Mission 775 Review

Mission loudspeakers are well-known. For a long period in the 1990s, the brand was ubiquitous, omnipresent, and nearly synonymous with speakers in the same way that Wharfedale was in the 1970s. Some people are also familiar with Mission amplifiers, as its Cyrus line of electronics (which is now an entirely independent company) was a huge hit in the 1980s and has since grown from strength to strength. Some may recall that the first Cyrus evolved from the Mission 778 amp, and that the business had previously produced a separate pre-power combo…

As a result, it’s remarkable that Mission turntables have all but vanished from the map. From the late 1970s until the mid-1980s, the business produced a line of decks known as the 775, all of which were created and crafted by Henry Azima (the man, lest we forget, who designed all of the company’s legendary loudspeakers and the first Cyrus amps). They offered a variety of arms, including the 774, which was a design classic and was frequently seen on Linn Sondeks as a low-cost Ittok alternative in the days before the Rega RB300.

The 775S, the type we’re looking at here, was the company’s ‘cheap’ integrated deck back in 1981, costing just £300. The entry level Mission vinyl spinner was scarcely from the same sources as your usual Japanese semi-automatic direct drive, considering that Linn Sondeks of the day – granted without a tonearm – cost little more than this!

The fact that it didn’t have a suspended subchassis set it apart from its Thorens, STD, Ariston, and Dunlop Systemdek competitors. This was almost like promoting a car without wheels for a high-quality late-seventies belt drive. Rega had been doing well with the Planar 3, but it was still seen as more of a cheap design on steroids than a fully developed product in and of itself. Rather, the arm/plinth/platter loop on the 775 was said to establish a ‘completely firm’ link between the stylus and the record.

The only way it was able to avoid the hazards of room-borne vibration and resonance (which cloud and colour the sound) was by a combination of sheer mass and isolation feet manufactured from Sorbothane, the lossy rubber compound adored by the tweaking fraternity. The 775S, for example, has a robust and sturdy MDF plinth, as well as a 6kg aluminium-topped lead platter with a 1 degree concavity cut into it. A thin Mission felt mat and the provided Michell record clamp made a valiant attempt at supporting the record.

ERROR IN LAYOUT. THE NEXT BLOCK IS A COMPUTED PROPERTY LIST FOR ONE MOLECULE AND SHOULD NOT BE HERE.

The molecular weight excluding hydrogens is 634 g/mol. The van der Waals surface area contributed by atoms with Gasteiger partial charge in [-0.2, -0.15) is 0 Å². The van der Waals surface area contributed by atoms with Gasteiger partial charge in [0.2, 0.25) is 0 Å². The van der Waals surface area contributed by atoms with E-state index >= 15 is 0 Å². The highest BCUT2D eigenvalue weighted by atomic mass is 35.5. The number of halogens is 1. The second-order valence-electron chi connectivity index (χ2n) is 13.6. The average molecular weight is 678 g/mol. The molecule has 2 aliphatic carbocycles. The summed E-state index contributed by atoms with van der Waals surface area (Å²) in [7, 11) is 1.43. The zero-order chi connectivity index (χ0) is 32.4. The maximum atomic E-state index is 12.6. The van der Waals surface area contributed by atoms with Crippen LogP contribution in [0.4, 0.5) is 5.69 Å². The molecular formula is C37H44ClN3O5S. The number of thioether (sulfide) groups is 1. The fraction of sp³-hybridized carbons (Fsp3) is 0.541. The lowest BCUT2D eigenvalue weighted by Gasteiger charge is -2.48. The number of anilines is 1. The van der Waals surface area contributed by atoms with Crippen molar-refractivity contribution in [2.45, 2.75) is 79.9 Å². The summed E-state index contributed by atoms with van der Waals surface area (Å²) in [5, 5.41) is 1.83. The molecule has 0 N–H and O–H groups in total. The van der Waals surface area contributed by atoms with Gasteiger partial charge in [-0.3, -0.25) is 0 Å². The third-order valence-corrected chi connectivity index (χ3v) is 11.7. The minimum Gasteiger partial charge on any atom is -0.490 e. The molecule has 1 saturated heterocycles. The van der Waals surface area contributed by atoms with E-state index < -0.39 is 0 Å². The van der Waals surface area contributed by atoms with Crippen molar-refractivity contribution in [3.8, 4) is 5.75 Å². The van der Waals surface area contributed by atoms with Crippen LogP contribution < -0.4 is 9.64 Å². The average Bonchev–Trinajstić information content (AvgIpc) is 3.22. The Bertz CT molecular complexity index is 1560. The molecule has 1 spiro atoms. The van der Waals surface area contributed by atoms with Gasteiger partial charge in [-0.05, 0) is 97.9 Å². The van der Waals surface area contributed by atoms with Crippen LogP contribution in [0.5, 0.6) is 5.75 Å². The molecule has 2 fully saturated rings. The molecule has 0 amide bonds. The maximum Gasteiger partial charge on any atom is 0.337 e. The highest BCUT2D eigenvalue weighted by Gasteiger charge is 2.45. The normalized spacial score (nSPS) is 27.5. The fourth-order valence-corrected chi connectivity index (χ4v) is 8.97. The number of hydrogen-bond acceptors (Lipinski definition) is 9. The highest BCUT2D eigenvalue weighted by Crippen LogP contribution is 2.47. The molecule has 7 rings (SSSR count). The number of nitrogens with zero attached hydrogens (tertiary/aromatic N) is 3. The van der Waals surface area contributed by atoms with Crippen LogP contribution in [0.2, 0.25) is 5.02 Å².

Mission chose a 70mm steel shaft running in a PFTE sleeve, tipped by a tungsten carbide ball running against a similarly polished thrust plate, because any bearing intended to hold a 6kg platter had to be tough. The 774LC arm that was provided had an odd appearance, complete with a vestigial ‘cartridge carrier’ and a rudimentary (but less resonance-prone) thread and lever bias compensator. Setting it up required a decent stylus pressure gauge due to the lack of tracking weight calibration — at the very least, there was a trough for silicone damping fluid to play with! At 5.5g, effective mass was on the low side.

Even today, a well-tuned Mission 775 produces a rich, full-bodied sound with a robust bottom end (due to that large platter, no doubt) and lovely, mellifluous highs. The soundstaging is broad and strong, with a lot of detail. This deck sounds a touch too euphonic and laid back in absolute terms, but in a digital world, this may be a welcome respite to many.

The more premium 775SM sells for upwards of £250 in mint condition, providing it comes with the original box and accessories. These generally forgotten, out-of-style vinyl spinners are well worth a look, whether you’re looking for a quick deal or an audiophile rare.